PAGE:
There’s a universal agreement among experts that the dot com domain is the most desirable TLD (top-level domain) to have for a website. But why is this and is this rule carved into stone? When is it possible to bend or disregard this rule, if that is possible at all?
Why a Dot Com Domain Is the Best Choice
- The dot com domain is one of the oldest TLD’s around.
- The .com is the TLD that the general public associate with websites. If they hear a domain name, they assume the extension is .com. This can confuse your visitors who may end up going to the .com version (which may be an active or parked site) instead.
- The dot com domain implies a commercial, or business, site which is what many (if not most) of us want to make.
- Most of the leading websites today have .com extensions.
Problems with Getting a Dot Com Domain
These are all very good reasons to stick with dot com domains. But of course there are difficulties to go with these.
Good dot com domains are very hard to find. You would be lucky indeed to find a two-word (that is dictionary words) domain that’s still free. And still even luckier if you can find a single-word domain that’s appealing and recognizable in your language. Most excellent, “premium” domains are either taken up or for sale– at very high prices. Unless you have the money or want a particular domain very badly, you don’t want to go that route.
Often to get a dot com domain close to what you originally wanted, you’d have to add an extra word or two or a hyphen to the name. For example, if you first wanted “word.com” but it’s already taken, you might try “my-word.com” or “myeasywordlookup.com.” Yet this results in a long and/or awkward name which can offset the benefits having a .com domain brings.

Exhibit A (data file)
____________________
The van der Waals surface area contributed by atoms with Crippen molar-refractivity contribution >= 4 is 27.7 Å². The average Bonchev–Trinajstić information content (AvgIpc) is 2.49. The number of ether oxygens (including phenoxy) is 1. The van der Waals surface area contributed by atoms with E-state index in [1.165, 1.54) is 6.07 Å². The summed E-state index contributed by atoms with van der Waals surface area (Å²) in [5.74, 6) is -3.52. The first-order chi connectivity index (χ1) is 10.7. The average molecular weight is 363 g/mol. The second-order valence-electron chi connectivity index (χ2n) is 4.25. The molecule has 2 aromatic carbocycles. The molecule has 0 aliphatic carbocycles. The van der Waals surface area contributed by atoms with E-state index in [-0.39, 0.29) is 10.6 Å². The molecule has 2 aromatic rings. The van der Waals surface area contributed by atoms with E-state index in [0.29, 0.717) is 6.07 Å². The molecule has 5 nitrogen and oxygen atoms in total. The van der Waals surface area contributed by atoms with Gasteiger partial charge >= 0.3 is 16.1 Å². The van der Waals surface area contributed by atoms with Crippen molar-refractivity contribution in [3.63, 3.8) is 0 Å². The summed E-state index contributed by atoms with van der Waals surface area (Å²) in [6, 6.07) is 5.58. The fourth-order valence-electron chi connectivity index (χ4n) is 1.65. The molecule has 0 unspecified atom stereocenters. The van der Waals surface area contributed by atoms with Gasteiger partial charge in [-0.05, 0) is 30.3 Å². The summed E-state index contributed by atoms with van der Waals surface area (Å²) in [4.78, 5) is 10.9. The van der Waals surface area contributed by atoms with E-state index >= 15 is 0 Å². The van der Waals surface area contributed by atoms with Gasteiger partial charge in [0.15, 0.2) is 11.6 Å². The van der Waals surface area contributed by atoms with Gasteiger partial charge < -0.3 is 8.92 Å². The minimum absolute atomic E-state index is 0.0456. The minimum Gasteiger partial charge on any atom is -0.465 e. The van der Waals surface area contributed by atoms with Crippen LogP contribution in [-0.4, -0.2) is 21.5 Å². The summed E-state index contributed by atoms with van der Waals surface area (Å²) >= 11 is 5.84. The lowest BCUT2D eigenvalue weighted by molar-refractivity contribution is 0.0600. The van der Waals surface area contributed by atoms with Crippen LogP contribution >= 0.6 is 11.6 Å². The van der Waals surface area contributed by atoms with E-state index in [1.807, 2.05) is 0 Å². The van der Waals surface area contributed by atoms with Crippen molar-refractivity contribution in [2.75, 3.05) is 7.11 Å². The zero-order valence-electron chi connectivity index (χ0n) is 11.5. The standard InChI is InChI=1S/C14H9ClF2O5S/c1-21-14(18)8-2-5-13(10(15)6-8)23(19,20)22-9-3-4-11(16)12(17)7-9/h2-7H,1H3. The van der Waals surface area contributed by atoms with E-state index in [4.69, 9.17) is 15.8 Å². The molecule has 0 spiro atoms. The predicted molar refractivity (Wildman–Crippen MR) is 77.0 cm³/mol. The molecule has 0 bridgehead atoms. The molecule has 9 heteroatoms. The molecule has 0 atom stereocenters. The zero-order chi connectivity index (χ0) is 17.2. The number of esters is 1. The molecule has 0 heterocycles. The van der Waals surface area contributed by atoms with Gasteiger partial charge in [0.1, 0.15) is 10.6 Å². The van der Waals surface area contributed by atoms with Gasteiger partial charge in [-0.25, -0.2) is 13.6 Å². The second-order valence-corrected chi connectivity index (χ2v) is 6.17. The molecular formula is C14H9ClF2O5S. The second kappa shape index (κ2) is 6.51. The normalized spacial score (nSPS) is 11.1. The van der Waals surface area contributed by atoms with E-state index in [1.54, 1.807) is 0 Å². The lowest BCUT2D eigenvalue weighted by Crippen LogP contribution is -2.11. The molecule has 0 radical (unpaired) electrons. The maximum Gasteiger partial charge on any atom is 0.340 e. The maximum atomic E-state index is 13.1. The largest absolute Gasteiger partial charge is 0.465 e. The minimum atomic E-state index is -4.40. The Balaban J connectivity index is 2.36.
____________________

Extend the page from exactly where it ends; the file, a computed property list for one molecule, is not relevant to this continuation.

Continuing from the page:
Sometimes a dot com domain may not fit what your website is about. If you’re making a website about for a non-profit organization or a government body, then .org or .gov would be more appropriate. If you are targeting a specific part of the world, it makes sense to get a country-specific TLD instead such as .co.uk or .com.ph.
When Can You Use a Non-Dot Com Domain?
Some people have a “dot com at any cost” philosophy. That is, they argue you should try and get a domain with .com TLD no matter how different it may be from your original choice, or how expensive it is to buy the domain if it is for sale. This argument is quite valid, but I don’t think it applies to everyone.
My view is this:
If you have a website that you think may become very popular one day, then get the dot com version right away, or as soon as you can afford it. This will protect you from a domain shark who may try to take advantage of your site’s popularity years down the road. (Like with ProBlogger.net whose owner had to buy the .com version of his site for several thousands of dollars.)
But if you are making a minor website such as a mini “made for AdSense” site, or a satellite of your main site, or if you simply don’t expect to be a “big dog” in the game, then it is okay to not have dot com domain. You may just end up getting the domain name you prefer– perhaps with a .net or .org TLD.
Also if you do not have a brand, product or company to promote with your website, again I think you can get away with a non-dot com name. It’d be a different story if say, you own a toy store. You’d really want to get the domain name that matches your store’s name then.
My blog does not have .com extension. It doesn’t bother me a bit, and to be honest, it works as it is. Never forget that there are other factors that can influence your site’s performance such as SEO, SEM and good old-fashioned killer content.